Although not everyone’s blood pressure is particularly salt-sensitive, everyone could benefit from cutting back, says Eva Obarzanek, Ph.D., research nutritionist at the National Heart, Lung, and Blood Institute. The American Heart Association recommends aiming for 1,500 mg of sodium in a day, and certainly no more than 2,300 mg (about a teaspoon). Obarzanek suggests treading with caution around packaged and processed foods, including secret salt bombs like bread, pizza, poultry, soup, and sandwiches.
Getting 2,000 to 4,000 mg of potassium a day can help lower blood pressure, says Linda Van Horn, Ph.D., R.D., a professor of preventive medicine at Northwestern University Feinberg School of Medicine. (The nutrient encourages the kidneys to excrete more sodium through urination.) We all know about the potassium in bananas, but foods like potatoes, spinach, and beans actually pack more potassium than the fruit. Tomatoes, avocados, edamame, watermelon, and dried fruits are other great sources.
Alongside the Mediterranean diet, the Dietary Approaches to Stop Hypertension (DASH) diet is consistently ranked as one of the absolute healthiest eating plans—and it was developed specifically to lower blood pressure without medication. The diet emphasizes veggies, fruits, whole grains, lean proteins, and low-fat dairy, capping daily sodium intake at 2,300 mg, with an ideal limit at that all-important 1,500 mg. Research shows DASH can reduce BP in just four weeks and even aid weight loss.
The sweet is rich in flavanols, which relax blood vessels and boost blood flow, and research suggests that regular dark chocolate consumption could lower your blood pressure. Experts haven’t determined an ideal percentage of cocoa, says Vivian Mo, M.D., clinical associate professor of medicine at the University of Southern California, but the higher you go, the more benefits you’ll get. Chocolate can’t be your main strategy for managing blood pressure, Mo says—but when you’re craving a treat, it’s a healthy choice.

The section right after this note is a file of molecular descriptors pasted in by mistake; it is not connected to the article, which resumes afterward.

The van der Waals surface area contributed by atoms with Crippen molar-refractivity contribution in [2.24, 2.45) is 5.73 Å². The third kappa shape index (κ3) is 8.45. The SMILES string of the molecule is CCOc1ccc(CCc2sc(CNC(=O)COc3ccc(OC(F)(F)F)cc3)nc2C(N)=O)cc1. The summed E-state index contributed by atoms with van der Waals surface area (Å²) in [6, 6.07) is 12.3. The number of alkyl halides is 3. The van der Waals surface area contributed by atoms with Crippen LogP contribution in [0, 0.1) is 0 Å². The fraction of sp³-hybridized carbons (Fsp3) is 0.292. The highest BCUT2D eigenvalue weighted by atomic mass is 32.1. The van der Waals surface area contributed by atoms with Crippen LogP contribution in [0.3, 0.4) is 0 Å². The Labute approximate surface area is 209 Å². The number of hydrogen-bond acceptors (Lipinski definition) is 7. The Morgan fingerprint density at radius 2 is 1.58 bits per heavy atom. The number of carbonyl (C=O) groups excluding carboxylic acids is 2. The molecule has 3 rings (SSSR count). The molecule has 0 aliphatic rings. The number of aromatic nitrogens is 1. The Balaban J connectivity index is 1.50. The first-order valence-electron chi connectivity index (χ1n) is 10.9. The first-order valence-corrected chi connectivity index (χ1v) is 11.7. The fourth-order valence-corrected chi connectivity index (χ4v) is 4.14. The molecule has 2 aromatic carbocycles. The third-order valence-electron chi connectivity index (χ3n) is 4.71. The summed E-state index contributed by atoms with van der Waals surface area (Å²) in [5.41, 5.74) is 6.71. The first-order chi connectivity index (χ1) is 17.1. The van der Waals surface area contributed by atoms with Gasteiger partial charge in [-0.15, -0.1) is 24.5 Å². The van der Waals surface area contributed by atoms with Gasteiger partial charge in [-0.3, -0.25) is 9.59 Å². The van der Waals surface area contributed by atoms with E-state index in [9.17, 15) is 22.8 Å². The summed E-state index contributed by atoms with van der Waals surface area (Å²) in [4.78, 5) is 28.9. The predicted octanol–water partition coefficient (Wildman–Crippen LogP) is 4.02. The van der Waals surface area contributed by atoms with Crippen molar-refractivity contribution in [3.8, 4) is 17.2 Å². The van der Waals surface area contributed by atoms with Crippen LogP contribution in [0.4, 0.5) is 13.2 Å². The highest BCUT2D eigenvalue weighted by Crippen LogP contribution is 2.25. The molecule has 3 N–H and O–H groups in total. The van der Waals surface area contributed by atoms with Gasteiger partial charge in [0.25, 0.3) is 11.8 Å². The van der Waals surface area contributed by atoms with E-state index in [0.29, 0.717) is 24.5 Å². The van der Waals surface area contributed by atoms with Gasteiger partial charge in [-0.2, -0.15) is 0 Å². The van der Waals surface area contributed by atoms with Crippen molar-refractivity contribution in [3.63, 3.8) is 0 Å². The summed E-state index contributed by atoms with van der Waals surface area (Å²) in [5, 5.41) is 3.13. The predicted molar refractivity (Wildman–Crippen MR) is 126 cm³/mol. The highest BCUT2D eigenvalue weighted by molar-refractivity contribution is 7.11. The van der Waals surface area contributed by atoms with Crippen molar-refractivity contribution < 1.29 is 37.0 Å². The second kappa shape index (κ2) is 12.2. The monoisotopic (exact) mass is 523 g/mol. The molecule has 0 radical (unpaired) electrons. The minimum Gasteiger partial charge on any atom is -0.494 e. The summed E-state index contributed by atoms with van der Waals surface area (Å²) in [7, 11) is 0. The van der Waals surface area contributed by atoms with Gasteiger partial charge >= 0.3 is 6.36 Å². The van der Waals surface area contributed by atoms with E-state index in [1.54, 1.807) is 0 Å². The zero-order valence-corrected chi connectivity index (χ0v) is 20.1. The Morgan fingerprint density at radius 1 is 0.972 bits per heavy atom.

Too much booze is known to raise blood pressure—but having just a little bit could do the opposite. Light-to-moderate drinking (one drink or fewer per day) is associated with a lower risk for hypertension in women, per a study following nearly 30,000 women. One drink means 12 ounces of beer, 5 ounces of wine, or 1.5 ounces of spirits. “High levels of alcohol are clearly detrimental,” Obarzanek says, “but moderate alcohol is protective of the heart. If you are going to drink, drink moderately.”
A 2016 meta-analysis of 34 studies revealed that the amount of caffeine in one or two cups of coffee raises both systolic and diastolic blood pressure for up to three hours, tightening blood vessels and magnifying the effects of stress. “When you’re under stress, your heart starts pumping a lot more blood, boosting blood pressure,” says James Lane, Ph.D., a Duke University researcher who studies caffeine and cardiovascular health. “And caffeine exaggerates that effect.” Decaf has the same flavor without the side effects.
It turns out that lowering high blood pressure is as easy as one, two, tea. Adults with mildly high blood pressure who sipped three cups of naturally caffeine-free hibiscus tea daily lowered their systolic BP by seven points in six weeks, a 2009 study reported. And a 2014 meta-analysis found that consuming both caffeinated and decaf green tea is associated with significantly lowering BP over time. Tea’s polyphenols and phytochemicals (nutrients found only in fruits and veggies) could be behind its benefits.
Putting in more than 40 hours per week at the office raises your risk of hypertension by 17%, according to a study of more than 24,000 California residents. Working overtime takes away time for exercise and healthy cooking, says Haiou Yang, Ph.D., the study’s lead researcher. Not everyone can clock out early, but if you work a 9 to 5, try to log off at a decent hour so you can work out, cook, and relax. (To get in this habit, set an end-of-day reminder on your work computer and peace out as soon as you can.)